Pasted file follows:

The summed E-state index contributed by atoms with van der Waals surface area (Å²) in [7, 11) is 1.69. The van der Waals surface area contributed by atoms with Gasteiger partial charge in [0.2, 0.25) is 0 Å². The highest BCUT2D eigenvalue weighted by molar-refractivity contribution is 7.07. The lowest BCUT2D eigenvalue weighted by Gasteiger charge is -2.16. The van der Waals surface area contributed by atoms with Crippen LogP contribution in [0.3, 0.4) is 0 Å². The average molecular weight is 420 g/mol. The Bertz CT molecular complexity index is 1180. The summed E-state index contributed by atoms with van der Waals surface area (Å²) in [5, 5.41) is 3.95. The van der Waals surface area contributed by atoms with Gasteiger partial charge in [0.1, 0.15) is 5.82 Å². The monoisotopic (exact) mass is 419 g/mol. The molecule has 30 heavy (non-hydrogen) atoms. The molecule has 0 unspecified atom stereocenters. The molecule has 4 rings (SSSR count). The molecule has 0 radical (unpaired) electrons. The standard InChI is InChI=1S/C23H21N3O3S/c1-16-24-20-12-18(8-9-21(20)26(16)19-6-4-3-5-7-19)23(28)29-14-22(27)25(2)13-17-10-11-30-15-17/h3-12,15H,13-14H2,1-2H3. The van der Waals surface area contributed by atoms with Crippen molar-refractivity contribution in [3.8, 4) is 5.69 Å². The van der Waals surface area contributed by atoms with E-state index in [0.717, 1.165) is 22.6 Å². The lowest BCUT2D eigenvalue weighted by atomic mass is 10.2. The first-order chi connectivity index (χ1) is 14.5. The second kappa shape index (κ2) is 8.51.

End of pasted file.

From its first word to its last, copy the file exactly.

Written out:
The summed E-state index contributed by atoms with van der Waals surface area (Å²) in [7, 11) is 1.69. The van der Waals surface area contributed by atoms with Gasteiger partial charge in [0.2, 0.25) is 0 Å². The highest BCUT2D eigenvalue weighted by molar-refractivity contribution is 7.07. The lowest BCUT2D eigenvalue weighted by Gasteiger charge is -2.16. The van der Waals surface area contributed by atoms with Crippen LogP contribution in [0.3, 0.4) is 0 Å². The average molecular weight is 420 g/mol. The Bertz CT molecular complexity index is 1180. The summed E-state index contributed by atoms with van der Waals surface area (Å²) in [5, 5.41) is 3.95. The van der Waals surface area contributed by atoms with Gasteiger partial charge in [0.1, 0.15) is 5.82 Å². The monoisotopic (exact) mass is 419 g/mol. The molecule has 30 heavy (non-hydrogen) atoms. The molecule has 0 unspecified atom stereocenters. The molecule has 4 rings (SSSR count). The molecule has 0 radical (unpaired) electrons. The standard InChI is InChI=1S/C23H21N3O3S/c1-16-24-20-12-18(8-9-21(20)26(16)19-6-4-3-5-7-19)23(28)29-14-22(27)25(2)13-17-10-11-30-15-17/h3-12,15H,13-14H2,1-2H3. The van der Waals surface area contributed by atoms with Crippen molar-refractivity contribution in [3.8, 4) is 5.69 Å². The van der Waals surface area contributed by atoms with E-state index in [0.717, 1.165) is 22.6 Å². The lowest BCUT2D eigenvalue weighted by atomic mass is 10.2. The first-order chi connectivity index (χ1) is 14.5. The second kappa shape index (κ2) is 8.51.